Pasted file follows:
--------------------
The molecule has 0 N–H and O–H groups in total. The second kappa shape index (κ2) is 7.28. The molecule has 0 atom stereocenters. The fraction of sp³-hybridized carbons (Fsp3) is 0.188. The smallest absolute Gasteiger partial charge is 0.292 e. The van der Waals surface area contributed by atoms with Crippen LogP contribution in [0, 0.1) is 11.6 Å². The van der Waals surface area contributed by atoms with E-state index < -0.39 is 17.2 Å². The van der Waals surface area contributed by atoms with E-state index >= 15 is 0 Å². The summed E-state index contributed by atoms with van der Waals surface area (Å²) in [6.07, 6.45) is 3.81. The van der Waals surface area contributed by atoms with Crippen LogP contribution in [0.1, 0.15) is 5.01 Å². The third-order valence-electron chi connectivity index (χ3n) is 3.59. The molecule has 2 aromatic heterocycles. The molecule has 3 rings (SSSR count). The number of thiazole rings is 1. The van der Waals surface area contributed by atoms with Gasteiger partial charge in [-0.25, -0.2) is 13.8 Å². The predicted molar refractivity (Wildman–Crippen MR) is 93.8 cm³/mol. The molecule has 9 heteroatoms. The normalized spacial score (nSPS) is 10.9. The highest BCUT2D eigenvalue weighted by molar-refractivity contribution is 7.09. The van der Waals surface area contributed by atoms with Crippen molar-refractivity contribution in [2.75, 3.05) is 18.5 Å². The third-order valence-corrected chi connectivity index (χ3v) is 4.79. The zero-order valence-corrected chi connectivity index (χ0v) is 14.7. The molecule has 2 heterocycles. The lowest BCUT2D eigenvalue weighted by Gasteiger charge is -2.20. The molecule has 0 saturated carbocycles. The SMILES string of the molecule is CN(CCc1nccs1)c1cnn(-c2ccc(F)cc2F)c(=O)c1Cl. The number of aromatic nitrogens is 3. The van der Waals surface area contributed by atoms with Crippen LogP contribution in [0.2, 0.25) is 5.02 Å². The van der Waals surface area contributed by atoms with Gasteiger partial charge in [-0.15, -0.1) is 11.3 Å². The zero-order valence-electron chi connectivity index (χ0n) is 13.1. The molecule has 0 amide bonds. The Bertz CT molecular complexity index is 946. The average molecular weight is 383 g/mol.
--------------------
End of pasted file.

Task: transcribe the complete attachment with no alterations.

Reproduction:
The molecule has 0 N–H and O–H groups in total. The second kappa shape index (κ2) is 7.28. The molecule has 0 atom stereocenters. The fraction of sp³-hybridized carbons (Fsp3) is 0.188. The smallest absolute Gasteiger partial charge is 0.292 e. The van der Waals surface area contributed by atoms with Crippen LogP contribution in [0, 0.1) is 11.6 Å². The van der Waals surface area contributed by atoms with E-state index < -0.39 is 17.2 Å². The van der Waals surface area contributed by atoms with E-state index >= 15 is 0 Å². The summed E-state index contributed by atoms with van der Waals surface area (Å²) in [6.07, 6.45) is 3.81. The van der Waals surface area contributed by atoms with Crippen LogP contribution in [0.1, 0.15) is 5.01 Å². The third-order valence-electron chi connectivity index (χ3n) is 3.59. The molecule has 2 aromatic heterocycles. The molecule has 3 rings (SSSR count). The number of thiazole rings is 1. The van der Waals surface area contributed by atoms with Gasteiger partial charge in [-0.25, -0.2) is 13.8 Å². The predicted molar refractivity (Wildman–Crippen MR) is 93.8 cm³/mol. The molecule has 9 heteroatoms. The normalized spacial score (nSPS) is 10.9. The highest BCUT2D eigenvalue weighted by molar-refractivity contribution is 7.09. The van der Waals surface area contributed by atoms with Crippen molar-refractivity contribution in [2.75, 3.05) is 18.5 Å². The third-order valence-corrected chi connectivity index (χ3v) is 4.79. The zero-order valence-corrected chi connectivity index (χ0v) is 14.7. The molecule has 2 heterocycles. The lowest BCUT2D eigenvalue weighted by Gasteiger charge is -2.20. The molecule has 0 saturated carbocycles. The SMILES string of the molecule is CN(CCc1nccs1)c1cnn(-c2ccc(F)cc2F)c(=O)c1Cl. The number of aromatic nitrogens is 3. The van der Waals surface area contributed by atoms with Crippen LogP contribution in [0.2, 0.25) is 5.02 Å². The van der Waals surface area contributed by atoms with Gasteiger partial charge in [-0.15, -0.1) is 11.3 Å². The zero-order valence-electron chi connectivity index (χ0n) is 13.1. The molecule has 0 amide bonds. The Bertz CT molecular complexity index is 946. The average molecular weight is 383 g/mol.